ConocoPhillips tries to shut down refinery

RODEO, Calif.

The refinery was working on shutting down all day and late Friday night the flame started to die down. By 11 p.m. they downgraded the threat level from a 2 to a level 1, meaning any impact from the burning flame should be felt onsite only, not in the neighborhoods. However, the flames still caused quite a scare.

When the giant fireball first appeared in Rodeo Friday morning, residents thought their neighborhood was burning.

"It looked like a giant volcano. If you didn't know any better, you would have swore the apartment building at the top of the hill was on fire," said Rodeo resident Cynthia Nieto.

This fire is actually burning on purpose. The ConocoPhillips refinery had to shut down the plant because of a system failure; they're burning processed gas as a safety measure.

"The gas is under pressure in the process units so it has to have, when you lose steam and power, it has to have someplace to go," said refinery spokesman Mark Hughes.

But there are concerns about what this is doing to air quality. Officials from several different agencies are monitoring air samples and have decided to issue a level 2 warning, advising people with breathing problems to stay inside.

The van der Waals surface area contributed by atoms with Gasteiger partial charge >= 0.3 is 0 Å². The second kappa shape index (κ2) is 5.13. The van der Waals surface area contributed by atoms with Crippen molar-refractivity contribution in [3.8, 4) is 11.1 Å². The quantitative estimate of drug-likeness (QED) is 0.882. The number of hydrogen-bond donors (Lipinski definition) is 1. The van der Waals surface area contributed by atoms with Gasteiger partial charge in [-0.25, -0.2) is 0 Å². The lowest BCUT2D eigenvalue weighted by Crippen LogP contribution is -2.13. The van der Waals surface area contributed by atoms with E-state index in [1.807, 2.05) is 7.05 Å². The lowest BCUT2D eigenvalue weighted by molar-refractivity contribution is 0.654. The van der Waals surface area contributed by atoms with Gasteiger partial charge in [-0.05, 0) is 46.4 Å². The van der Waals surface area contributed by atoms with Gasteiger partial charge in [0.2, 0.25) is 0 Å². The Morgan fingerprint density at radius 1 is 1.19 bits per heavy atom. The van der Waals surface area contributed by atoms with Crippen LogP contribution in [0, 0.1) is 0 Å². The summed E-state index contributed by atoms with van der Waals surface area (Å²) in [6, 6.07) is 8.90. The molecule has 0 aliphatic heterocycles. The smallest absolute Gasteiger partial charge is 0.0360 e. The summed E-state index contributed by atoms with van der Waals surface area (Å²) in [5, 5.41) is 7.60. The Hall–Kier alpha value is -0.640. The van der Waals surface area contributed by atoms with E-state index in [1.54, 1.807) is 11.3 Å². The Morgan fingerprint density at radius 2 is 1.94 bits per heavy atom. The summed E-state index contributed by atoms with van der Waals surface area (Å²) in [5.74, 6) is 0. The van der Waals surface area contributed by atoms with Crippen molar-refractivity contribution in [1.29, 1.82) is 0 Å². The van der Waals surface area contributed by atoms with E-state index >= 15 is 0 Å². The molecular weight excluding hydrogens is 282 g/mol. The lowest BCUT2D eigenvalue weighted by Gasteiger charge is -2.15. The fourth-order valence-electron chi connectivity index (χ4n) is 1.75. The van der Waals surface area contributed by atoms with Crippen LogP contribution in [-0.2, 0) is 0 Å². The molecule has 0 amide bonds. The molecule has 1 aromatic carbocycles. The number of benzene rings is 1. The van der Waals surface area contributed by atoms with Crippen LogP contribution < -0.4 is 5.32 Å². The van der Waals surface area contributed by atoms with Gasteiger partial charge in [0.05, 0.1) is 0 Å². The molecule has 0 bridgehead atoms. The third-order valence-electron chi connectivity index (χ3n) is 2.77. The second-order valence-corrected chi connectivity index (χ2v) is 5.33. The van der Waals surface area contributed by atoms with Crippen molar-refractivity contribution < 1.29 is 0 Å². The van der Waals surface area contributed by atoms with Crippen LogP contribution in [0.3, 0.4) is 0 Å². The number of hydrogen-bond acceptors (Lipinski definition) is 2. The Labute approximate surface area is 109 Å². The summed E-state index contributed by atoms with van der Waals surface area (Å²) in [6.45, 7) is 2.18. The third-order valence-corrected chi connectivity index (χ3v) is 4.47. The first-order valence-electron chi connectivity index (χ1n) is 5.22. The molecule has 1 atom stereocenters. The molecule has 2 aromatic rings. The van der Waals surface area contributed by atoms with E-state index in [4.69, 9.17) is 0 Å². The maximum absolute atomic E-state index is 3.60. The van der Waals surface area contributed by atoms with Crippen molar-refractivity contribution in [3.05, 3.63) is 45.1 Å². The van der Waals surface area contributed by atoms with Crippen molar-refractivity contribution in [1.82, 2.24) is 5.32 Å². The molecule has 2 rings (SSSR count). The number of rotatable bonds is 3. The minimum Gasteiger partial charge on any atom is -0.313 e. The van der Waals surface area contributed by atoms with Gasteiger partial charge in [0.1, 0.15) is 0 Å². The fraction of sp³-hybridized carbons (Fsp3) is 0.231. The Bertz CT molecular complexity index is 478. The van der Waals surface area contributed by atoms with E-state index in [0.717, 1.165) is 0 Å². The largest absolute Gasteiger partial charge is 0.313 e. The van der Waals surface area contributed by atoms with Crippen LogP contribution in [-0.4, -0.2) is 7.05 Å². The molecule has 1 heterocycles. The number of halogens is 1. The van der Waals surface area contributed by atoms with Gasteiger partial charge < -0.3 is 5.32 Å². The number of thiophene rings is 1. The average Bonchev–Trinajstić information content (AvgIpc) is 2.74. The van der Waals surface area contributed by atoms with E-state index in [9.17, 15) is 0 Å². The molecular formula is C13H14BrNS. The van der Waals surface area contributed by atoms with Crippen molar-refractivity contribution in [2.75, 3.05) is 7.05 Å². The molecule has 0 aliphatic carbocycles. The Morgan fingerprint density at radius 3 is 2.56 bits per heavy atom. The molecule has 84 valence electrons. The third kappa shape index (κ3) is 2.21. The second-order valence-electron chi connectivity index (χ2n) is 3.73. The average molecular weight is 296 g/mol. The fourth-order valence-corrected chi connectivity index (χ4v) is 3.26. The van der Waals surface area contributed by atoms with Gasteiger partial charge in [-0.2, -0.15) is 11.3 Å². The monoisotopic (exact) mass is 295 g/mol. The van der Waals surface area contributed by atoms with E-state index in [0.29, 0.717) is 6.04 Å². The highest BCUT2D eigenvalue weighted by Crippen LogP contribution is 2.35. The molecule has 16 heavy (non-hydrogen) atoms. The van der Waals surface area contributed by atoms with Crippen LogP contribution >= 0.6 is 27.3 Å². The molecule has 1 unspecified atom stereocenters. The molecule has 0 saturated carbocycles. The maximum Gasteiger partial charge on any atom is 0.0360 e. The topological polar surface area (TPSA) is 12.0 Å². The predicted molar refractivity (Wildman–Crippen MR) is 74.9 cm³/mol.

"I'm pregnant so it's not good," said resident Rashawn Clark.

However, Clark says she was tired of being cooped up inside, she had to go outside.

"It's hot inside. I don't really want to be inside. There's no pollution, like you don't smell anything right now, but earlier in the day I was inside the house when it smelled like lighter fluid," said Clark.

Kids were also outside playing on Friday night. One man says if people couldn't see the flames, they might not have known about it. The refinery did not send out any type of announcement.

"The only thing I seen was on TV. That's it. That a refinery was burning some extra stuff and for people to stay inside," said resident Julio Medrano.

"I would like to express my apologies to the community though. Just the visible flare just by its nature is an imposition on the community and causes alarm and for that we're truly sorry," said Hughes.

"It's the refinery. We choose to live here so what can we say. They burn whatever they burn," said Nieto.

Several agencies have been monitoring the air and officials say they haven't found any harmful toxins in the air so the warning has been lifted and people can go outside.

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